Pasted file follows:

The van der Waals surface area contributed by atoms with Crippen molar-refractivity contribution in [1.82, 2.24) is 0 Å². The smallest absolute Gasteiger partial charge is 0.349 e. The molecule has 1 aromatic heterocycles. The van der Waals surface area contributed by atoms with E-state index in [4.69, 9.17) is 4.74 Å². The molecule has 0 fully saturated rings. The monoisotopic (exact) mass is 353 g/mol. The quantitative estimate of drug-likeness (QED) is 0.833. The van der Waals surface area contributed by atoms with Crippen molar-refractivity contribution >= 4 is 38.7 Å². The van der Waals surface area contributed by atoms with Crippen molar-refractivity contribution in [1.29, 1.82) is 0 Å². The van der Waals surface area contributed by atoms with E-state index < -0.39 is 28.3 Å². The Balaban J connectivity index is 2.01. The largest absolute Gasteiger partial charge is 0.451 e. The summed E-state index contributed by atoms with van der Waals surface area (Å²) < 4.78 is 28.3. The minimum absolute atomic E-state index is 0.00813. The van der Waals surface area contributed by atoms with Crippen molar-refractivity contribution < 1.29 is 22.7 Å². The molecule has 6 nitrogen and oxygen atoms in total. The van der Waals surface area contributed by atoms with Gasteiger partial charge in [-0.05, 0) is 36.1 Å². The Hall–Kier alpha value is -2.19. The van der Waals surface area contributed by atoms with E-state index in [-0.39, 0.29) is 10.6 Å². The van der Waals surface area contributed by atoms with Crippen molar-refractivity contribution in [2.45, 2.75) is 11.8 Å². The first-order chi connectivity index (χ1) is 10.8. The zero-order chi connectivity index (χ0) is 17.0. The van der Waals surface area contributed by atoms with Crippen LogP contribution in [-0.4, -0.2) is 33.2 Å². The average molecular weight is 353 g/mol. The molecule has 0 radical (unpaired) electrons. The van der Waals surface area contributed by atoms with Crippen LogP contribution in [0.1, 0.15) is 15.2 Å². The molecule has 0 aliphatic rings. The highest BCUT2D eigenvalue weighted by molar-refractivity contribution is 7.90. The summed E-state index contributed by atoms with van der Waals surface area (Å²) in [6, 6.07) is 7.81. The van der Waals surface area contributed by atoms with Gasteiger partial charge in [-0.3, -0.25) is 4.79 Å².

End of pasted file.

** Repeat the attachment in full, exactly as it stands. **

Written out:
The van der Waals surface area contributed by atoms with Crippen molar-refractivity contribution in [1.82, 2.24) is 0 Å². The smallest absolute Gasteiger partial charge is 0.349 e. The molecule has 1 aromatic heterocycles. The van der Waals surface area contributed by atoms with E-state index in [4.69, 9.17) is 4.74 Å². The molecule has 0 fully saturated rings. The monoisotopic (exact) mass is 353 g/mol. The quantitative estimate of drug-likeness (QED) is 0.833. The van der Waals surface area contributed by atoms with Crippen molar-refractivity contribution >= 4 is 38.7 Å². The van der Waals surface area contributed by atoms with Crippen molar-refractivity contribution in [1.29, 1.82) is 0 Å². The van der Waals surface area contributed by atoms with E-state index < -0.39 is 28.3 Å². The Balaban J connectivity index is 2.01. The largest absolute Gasteiger partial charge is 0.451 e. The summed E-state index contributed by atoms with van der Waals surface area (Å²) < 4.78 is 28.3. The minimum absolute atomic E-state index is 0.00813. The van der Waals surface area contributed by atoms with Crippen molar-refractivity contribution < 1.29 is 22.7 Å². The molecule has 6 nitrogen and oxygen atoms in total. The van der Waals surface area contributed by atoms with Gasteiger partial charge in [-0.05, 0) is 36.1 Å². The Hall–Kier alpha value is -2.19. The van der Waals surface area contributed by atoms with E-state index in [-0.39, 0.29) is 10.6 Å². The van der Waals surface area contributed by atoms with Crippen molar-refractivity contribution in [2.45, 2.75) is 11.8 Å². The first-order chi connectivity index (χ1) is 10.8. The zero-order chi connectivity index (χ0) is 17.0. The van der Waals surface area contributed by atoms with Crippen LogP contribution in [-0.4, -0.2) is 33.2 Å². The average molecular weight is 353 g/mol. The molecule has 0 radical (unpaired) electrons. The van der Waals surface area contributed by atoms with Crippen LogP contribution in [0.1, 0.15) is 15.2 Å². The molecule has 0 aliphatic rings. The highest BCUT2D eigenvalue weighted by molar-refractivity contribution is 7.90. The summed E-state index contributed by atoms with van der Waals surface area (Å²) in [6, 6.07) is 7.81. The van der Waals surface area contributed by atoms with Gasteiger partial charge in [-0.3, -0.25) is 4.79 Å².